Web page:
Geriatric health is an underexplored area of dentistry, yet the United Nations predicts by 2050 one in six people will be older than 65. According to the May 2012 issue of Gerodontology Society’s journal, there is an increase in geriatric patients and more senior patients are retaining their teeth than in the past. Dentists must promote the dental health of older adults and advocate for policies that help achieve this goal.
Geriatric dental issues
Elderly patients face many challenges in receiving care. The May 2012 issue of the Gerodontology Society’s journal mentions some challenges including being home-bound or institutionalized, having diminished functional status, managing multiple medical conditions, dealing with financial hardship, and lacking transportation. It also notes how seniors are more susceptible to malnutrition, oral side effects from medications and oral infection. This issue highlights how elderly patients receiving multiple medications are more likely to experience medication-induced xerostomia, which can lead to an increase in caries. An increase in dental infection can impact the mortality of medically complex geriatric patients. When the aging body shows signs of rapid deterioration, the oral cavity is not exempt. Almost all systemic diseases include oral health issues, and often those oral issues may surface before other signs of a disease. When senior patients have access to routine dental care, it means another health care provider is screening for systemic diseases.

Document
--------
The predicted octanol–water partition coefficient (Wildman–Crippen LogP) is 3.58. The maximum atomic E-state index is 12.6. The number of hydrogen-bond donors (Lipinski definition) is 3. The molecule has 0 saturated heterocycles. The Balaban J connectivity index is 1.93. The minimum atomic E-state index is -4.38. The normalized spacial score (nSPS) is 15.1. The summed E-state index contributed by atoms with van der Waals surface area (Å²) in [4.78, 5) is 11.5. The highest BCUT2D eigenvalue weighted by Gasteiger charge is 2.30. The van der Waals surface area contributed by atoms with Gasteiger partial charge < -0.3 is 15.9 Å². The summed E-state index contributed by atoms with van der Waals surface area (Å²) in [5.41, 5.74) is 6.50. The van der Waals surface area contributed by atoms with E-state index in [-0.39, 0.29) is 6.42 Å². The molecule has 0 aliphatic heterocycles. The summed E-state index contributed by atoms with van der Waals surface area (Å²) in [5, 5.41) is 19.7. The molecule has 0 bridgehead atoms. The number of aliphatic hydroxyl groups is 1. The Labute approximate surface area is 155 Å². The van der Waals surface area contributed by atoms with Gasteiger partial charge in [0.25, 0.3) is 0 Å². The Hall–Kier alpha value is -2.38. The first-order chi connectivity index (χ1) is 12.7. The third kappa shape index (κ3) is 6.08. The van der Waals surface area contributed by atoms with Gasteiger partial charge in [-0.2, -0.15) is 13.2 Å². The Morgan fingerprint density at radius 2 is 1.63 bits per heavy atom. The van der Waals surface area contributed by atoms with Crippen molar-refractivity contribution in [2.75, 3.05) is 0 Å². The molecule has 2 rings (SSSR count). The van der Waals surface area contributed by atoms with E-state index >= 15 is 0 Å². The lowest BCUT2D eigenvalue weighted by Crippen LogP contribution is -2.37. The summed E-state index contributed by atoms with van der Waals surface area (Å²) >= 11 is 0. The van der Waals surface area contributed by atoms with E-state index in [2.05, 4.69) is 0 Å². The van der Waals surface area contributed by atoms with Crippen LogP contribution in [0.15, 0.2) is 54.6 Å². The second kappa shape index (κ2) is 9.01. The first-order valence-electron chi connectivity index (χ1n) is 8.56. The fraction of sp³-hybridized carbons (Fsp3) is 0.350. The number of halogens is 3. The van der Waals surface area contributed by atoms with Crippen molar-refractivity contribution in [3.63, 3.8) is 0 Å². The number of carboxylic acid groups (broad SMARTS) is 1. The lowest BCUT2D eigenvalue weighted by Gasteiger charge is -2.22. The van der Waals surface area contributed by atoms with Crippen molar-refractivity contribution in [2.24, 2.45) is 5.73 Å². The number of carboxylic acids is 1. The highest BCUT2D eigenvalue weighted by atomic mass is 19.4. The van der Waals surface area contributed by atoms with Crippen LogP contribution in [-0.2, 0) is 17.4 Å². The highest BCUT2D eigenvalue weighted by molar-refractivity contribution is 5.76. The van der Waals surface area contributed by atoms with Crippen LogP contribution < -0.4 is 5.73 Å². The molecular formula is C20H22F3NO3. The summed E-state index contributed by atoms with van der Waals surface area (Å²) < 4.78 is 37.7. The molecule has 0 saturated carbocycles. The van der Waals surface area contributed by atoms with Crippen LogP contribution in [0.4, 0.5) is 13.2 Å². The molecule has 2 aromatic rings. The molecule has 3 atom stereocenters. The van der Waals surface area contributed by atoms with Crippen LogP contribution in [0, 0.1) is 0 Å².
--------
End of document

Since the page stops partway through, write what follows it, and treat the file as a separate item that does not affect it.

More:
Finish reading this article in the February issue of Contour magazine.
~Katherine Malyszek, North Carolina ’22, Chapter Advocacy Co-Chair, ASDA Council on Advocacy Legislative Coordinator – Districts 4-5